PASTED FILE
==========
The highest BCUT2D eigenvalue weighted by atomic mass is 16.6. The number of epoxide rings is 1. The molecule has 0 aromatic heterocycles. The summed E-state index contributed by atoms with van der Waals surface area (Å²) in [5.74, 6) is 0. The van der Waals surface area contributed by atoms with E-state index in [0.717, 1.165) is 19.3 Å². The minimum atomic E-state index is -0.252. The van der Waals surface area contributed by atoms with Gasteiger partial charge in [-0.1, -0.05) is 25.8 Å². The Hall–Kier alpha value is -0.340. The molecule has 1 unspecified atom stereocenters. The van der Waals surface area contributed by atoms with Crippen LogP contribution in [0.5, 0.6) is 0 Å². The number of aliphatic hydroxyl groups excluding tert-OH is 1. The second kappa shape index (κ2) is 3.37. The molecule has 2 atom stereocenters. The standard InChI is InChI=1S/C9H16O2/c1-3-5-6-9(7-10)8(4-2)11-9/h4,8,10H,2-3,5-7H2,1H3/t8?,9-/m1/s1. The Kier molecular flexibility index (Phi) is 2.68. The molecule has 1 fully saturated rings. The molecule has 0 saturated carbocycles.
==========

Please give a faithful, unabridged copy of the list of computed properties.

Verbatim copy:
The highest BCUT2D eigenvalue weighted by atomic mass is 16.6. The number of epoxide rings is 1. The molecule has 0 aromatic heterocycles. The summed E-state index contributed by atoms with van der Waals surface area (Å²) in [5.74, 6) is 0. The van der Waals surface area contributed by atoms with E-state index in [0.717, 1.165) is 19.3 Å². The minimum atomic E-state index is -0.252. The van der Waals surface area contributed by atoms with Gasteiger partial charge in [-0.1, -0.05) is 25.8 Å². The Hall–Kier alpha value is -0.340. The molecule has 1 unspecified atom stereocenters. The van der Waals surface area contributed by atoms with Crippen LogP contribution in [0.5, 0.6) is 0 Å². The number of aliphatic hydroxyl groups excluding tert-OH is 1. The second kappa shape index (κ2) is 3.37. The molecule has 2 atom stereocenters. The standard InChI is InChI=1S/C9H16O2/c1-3-5-6-9(7-10)8(4-2)11-9/h4,8,10H,2-3,5-7H2,1H3/t8?,9-/m1/s1. The Kier molecular flexibility index (Phi) is 2.68. The molecule has 1 fully saturated rings. The molecule has 0 saturated carbocycles.